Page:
William Folger Nickle
|Member of the Canadian Parliament|
|Preceded by||William Harty|
|Succeeded by||Henry Lumley Drayton|
|Preceded by||Arthur Edward Ross|
|Succeeded by||Thomas Ashmore Kidd|
|Preceded by||Edward John Barker Pense|
|Succeeded by||Arthur Edward Ross|
|Born||December 31, 1869|
Kingston, Ontario, Canada
|Died||November 15, 1957(aged 87)|
Agnes Mary McAdam (m. 1885–1910)
Katherine Louise Gorden (m. 1911)
|Relations||William McAdam Nickle, son|
William Folger Nickle KC (December 31, 1869 - November 15, 1957) was a Canadian politician who served both as a member of the House of Commons of Canada and in the Ontario legislature where he rose to the position of Attorney-General of Ontario. He is best known for the Nickle Resolution that ended the practice of knighthoods and peerages being awarded to Canadians.
Born in Kingston, Ontario, the son of William Nickle, Nickle was educated at Queen's University and Osgoode Hall. He was called to the Ontario bar in 1896 and set up a law practice in Kingston. He entered local politics and was elected to the school board 1904 and then served on Kingston city council from 1905 until 1908.
He was first elected to the Legislative Assembly of Ontario in the 1908 provincial election as a Conservative and served for three years until his election to the federal House of Commons in the 1911 federal election, as the Conservative Member of Parliament (MP) for Kingston. He was re-elected in the 1917 federal election as a Unionist.
Nickle was appointed to chair a special committee of the House of Commons to examine the question of the appointment of honours. There had been criticism in the press about a surfeit of knighthoods being created during World War I. In 1919, Nickle moved and had passed through the House a resolution calling for an end to the practice of Canadians being granted knighthoods and peerages. Nickle's detractors charged that he was bitter at having failed to get a knighthood for his father-in-law.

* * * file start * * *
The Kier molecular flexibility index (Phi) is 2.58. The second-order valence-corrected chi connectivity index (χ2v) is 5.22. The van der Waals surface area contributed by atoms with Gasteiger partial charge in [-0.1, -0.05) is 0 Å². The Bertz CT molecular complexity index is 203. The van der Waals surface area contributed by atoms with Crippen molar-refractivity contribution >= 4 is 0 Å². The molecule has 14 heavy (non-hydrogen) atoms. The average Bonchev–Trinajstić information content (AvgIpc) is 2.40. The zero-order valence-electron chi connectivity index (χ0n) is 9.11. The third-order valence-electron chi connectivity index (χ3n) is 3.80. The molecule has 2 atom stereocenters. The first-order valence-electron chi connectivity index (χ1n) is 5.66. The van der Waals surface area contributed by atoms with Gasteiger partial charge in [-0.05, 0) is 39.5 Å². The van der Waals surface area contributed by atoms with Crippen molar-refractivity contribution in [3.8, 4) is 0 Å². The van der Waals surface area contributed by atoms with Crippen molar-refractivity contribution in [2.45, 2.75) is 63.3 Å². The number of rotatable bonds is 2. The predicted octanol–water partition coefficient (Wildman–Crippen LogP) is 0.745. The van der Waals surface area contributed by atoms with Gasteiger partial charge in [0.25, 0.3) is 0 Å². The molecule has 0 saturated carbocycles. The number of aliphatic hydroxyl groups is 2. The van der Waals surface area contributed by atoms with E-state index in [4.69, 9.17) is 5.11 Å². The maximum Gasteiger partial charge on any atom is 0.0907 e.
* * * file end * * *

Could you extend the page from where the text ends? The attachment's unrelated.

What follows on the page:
Later that year, he resigned his federal seat contending that the wartime Union Government should also resign and seek a post-war mandate to govern. Nickle returned to provincial politics and won a seat in the Ontario legislature in a 1922 by-election.
The Conservatives formed government following the 1923 provincial election. The new Premier of Ontario, George Howard Ferguson, appointed Nickle to cabinet as Attorney-General of Ontario. Nickle resigned from Cabinet in October 1926 when Premier Ferguson announced his plan to repeal the Ontario Temperance Act and allow liquor sales. He ran as an Independent on a prohibition platform in the subsequent 1926 provincial election but was defeated in the riding of Kingston and Portsmouth by the Conservative candidate, Thomas Kidd.
He married Agnes Mary McAdam in 1885 and married Katherine Louise Gorden in 1911 after the death of his first wife. Nickle served on the city council for Kingston, also serving as a member of the school board, and was a trustee for Queen's University and a member of the board of governors for Kingston Hospital.
William McAdam Nickle, a son from his first marriage, went on to serve in the Ontario cabinet.
- McCreery, Christopher (2005). The Order of Canada: Its Origins, History and Development. Toronto: University of Toronto Press. ISBN 0-8020-3940-5 Contains an extensive biography of W.F. Nickle and his role in the Nickle Resolution